And why not? Who, exactly, is Jesus? Borg offers one answer in the next chapter of his book, entitled "Jesus, the Wisdom of God: Sophia Become Flesh." Jesus is not just the purveyor of alternative wisdom; Jesus IS Wisdom herself.

I won't detail Borg's entire argument, but it's well worth reading for a better understanding of the early chuch's ideas about Jesus and of Jesus as understood by Paul and by the gospel writers. In a nutshell, Borg notes that in the Jewish wisdom writings, we often see the Wisdom Woman, or Sophia as she is known in Greek (and English). Sophia is the first of God's creations and is present with God for the rest (Proverbs). She is a creator herself, a source of life and of all good attributes of life (Wisdom of Solomon). In the gospels and in Paul's letters, Jesus is specifically connected with Sophia. Borg concludes, finally, that Jeses was "the Son of God, the logos of God, and the Sophia of God."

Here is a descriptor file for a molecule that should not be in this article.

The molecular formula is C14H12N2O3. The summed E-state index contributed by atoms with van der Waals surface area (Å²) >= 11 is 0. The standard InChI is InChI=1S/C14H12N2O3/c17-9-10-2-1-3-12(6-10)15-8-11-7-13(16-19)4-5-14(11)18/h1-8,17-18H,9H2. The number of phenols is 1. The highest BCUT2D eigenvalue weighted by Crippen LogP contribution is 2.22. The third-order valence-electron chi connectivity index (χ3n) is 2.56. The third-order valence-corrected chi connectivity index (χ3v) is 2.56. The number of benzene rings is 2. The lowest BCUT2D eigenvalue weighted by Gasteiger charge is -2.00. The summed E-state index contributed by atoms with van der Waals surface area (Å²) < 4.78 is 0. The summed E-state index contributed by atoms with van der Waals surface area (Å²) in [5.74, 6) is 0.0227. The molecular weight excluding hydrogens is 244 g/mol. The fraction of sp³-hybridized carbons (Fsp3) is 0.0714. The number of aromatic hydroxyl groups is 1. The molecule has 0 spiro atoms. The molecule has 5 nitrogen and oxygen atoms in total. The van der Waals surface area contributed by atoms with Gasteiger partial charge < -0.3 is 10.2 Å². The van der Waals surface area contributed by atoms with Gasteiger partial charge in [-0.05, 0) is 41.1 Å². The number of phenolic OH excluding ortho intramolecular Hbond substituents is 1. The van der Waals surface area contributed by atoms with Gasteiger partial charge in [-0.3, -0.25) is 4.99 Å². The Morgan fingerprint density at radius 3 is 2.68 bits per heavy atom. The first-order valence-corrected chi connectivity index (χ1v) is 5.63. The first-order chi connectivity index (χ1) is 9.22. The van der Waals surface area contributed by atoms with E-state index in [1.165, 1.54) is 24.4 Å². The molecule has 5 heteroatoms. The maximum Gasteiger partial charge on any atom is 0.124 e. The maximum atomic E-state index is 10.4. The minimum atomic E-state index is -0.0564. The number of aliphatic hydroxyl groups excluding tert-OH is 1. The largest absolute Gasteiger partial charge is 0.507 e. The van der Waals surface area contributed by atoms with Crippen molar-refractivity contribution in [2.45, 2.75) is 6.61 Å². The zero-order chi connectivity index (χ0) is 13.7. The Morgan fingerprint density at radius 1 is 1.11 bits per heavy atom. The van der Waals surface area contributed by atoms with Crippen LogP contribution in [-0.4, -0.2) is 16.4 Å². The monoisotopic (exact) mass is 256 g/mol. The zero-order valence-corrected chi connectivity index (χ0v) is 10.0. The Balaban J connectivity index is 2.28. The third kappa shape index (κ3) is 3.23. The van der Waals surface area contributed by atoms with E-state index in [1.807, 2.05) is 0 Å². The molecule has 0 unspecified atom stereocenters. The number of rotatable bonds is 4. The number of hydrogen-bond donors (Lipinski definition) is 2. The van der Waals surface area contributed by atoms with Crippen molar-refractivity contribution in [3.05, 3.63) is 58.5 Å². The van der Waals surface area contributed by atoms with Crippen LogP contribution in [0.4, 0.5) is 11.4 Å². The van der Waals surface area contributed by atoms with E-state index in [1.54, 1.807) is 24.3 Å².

I'm sure, without knowing much about it, that Borg's reading is controversial. I've heard Borg speak several times, but I am sure that I have never heard a sermon on Jesus as Wisdom, or Jesus as somehow encompassing both the masculine logos and the feminine Sophia. It's interesting, though, isn't it, that a reading early in the Christian year, gives us Wisdom as God's first creation, commanded to dwell in Israel among God's honored people and heritage? The reading stands as a bridge between the nativity stories, providing an alternative view as to the identity of Jesus, and the stories of Jesus' teachings that are soon to come, in which Jesus himself will provide his alternative, subversive understanding of Wisdom. Something to think about.